No more laughs at vetting

BY: Joe Frazier
. Mr Yaw Osafo-Maafo spent four hours under interrogation. Why? The current batch of nominees are recycled stuff.
. Mr Yaw Osafo-Maafo spent four hours under interrogation. Why? The current batch of nominees are recycled stuff.

It has been 16 long years since My blog started featuring what is supposed to be an important constitutional requirement called vetting of President’s nominees in Parliament.

My observations have always been light-hearted about vetting because I consider that some relief is needed when discussing the event.

To start with the environment in the Appointments Committee room where this four-year ritual takes place, is quite stressful. The chamber brims over with human bodies during proceedings when it is packed with an embarrassingly large number of committee members, relatives and village associations of the nominee’s constituency. Besides, some of the queries and their responses are crafted so clumsily that they can provoke rage.

Vetting 2001: First two nominees to be vetted were the late Kwadwo Baah-Wiredu, Minister-designate Finance and Economic Planning and Mr Albert  Kan Dapaah, Minister -designate, Energy. One could have yawned throughout the vetting. Then the defining moment came with the hapless Mallam Issa. He was a lightweight who was being asked to punch above his weight to satisfy the all-inclusive agenda of the NPP. The man was out of his breath. Indeed, he had no clue about what his portfolio of Youth and Sports entailed. His mantra was, “Inshallah, I will consult.” One could tell right away that he was not a ministerial material. No wonder he became the only minister in the Kufuor Government to be jailed for theft. For a minister, the crime was crude and amateurish in its execution.

Vetting 2005: It was a parade of heavyweights such J.H Mensah, Old Dame Mrs Gladys Asmah and the irrepressible Edumadze. J.H Mensah proved such a handful for the committee that a young MP from Bole/Bamboi, a certain John Mahama suggested to his colleagues to let the old man go because he loved “too much talking.” For Mrs Asmah to claim that she had never heard of the Millennium Development Goals, the MP for Nadowli crafted some choice words meant for her discomfiture. Vetting 2005 also included Sheik I.C Quaye who claimed he was a banker but his certificates had been swept away by tsunami. Also included in the 2005 Group was Dr Richard Anane, Minister-designate for Roads and Highways. He had completed his watch at the Ministry of Health where certain incidents in his life, which he owned up to bravely, provided juicy gossip. It raised the question, “How personal can vetting get?”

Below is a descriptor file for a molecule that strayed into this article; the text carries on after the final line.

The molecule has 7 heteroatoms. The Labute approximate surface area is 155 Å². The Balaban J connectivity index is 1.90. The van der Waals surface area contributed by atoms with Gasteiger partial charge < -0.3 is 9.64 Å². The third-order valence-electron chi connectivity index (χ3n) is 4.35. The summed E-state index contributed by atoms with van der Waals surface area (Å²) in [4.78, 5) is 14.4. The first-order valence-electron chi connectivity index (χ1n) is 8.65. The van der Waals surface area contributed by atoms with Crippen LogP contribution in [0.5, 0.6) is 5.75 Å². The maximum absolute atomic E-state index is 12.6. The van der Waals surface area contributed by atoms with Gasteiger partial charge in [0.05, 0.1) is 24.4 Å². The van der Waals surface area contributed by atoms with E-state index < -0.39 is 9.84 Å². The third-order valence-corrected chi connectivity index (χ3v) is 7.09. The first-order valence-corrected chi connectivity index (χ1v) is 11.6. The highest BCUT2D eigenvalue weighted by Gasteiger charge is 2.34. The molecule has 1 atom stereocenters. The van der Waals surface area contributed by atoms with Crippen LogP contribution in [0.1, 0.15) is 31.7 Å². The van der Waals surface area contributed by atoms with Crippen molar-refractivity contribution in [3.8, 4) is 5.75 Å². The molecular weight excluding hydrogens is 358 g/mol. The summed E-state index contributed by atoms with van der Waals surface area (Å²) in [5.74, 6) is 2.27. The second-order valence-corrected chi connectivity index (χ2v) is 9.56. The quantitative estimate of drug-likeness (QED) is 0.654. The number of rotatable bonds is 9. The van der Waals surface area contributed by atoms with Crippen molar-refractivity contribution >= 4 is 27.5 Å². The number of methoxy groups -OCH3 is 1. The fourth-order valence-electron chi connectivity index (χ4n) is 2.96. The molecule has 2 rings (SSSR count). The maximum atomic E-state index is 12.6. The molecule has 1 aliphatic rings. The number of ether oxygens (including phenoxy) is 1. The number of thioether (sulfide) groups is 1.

Vetting 2009: NDC had come back to power and had paraded some Amazons before the Appointment Committee for vetting. They were self-assured, politically battle-hardened ladies namely Mrs Mould Iddrisu, Sherry Ayittey and Hanna Tetteh. They were such large shooting targets and the opposition members of the committee did not miss any shot. “I am hot.” Mrs Idrissu pleaded for some respite. It was time also for His Excellency Atta-Mills to bring into his government some rookies to cut their teeth on governance and leadership. Names such as Haruna Idrissu, Okudzeto Ablakwa and Dr Omane-Boamah who had barely graduated from NUGS politics had a torrid time at vetting. However, they did not disappoint in holding their nerves. Same could not be said of Zita Okaikoi who was being proposed for Minister of Information. She cut such a poor figure of herself.

Vetting 2013: My abiding memory is one of Nana Oye Lithur and what has been labelled on social media as “trumu-trumu business.” She has been a known defender of LGBT rights and has held stoutly to her belief.  Muntaka Mubarak asked a question: “Madam, should your son come home with a man whom he intends to marry, what would be your reaction?” At one time or another, the government would need to declare its stand on this matter of gayism.

Vetting 2017: This is becoming an inquisition. A nominee needs to have an extra-large buttocks to withstand the stress. Mr Yaw Osafo-Maafo spent four hours under interrogation. Why? The current batch of nominees are recycled stuff. They are not some unknown quantities. They have tract records they could be judged by. What is the need for the marathon questioning? Many of the questions are mere repetitions. Very irritating is the practice where political friends answer the questions for a nominee and there is heckling during proceedings. Some members have clearly extended their campaign platforms into the August House. This should not be the case.

In my view, vetting is very useful. Even in its current form, responses by nominees do give ample forewarnings of those who are not going to fly in the positions for which they are being nominated. Some ministers have been shipped around from one ministry to another. Some end up as presidential staffers. Others simply evaporate into thin air. They are the flops at vetting. We can have good laughs after the gaffes but the proceedings must not be trifled with.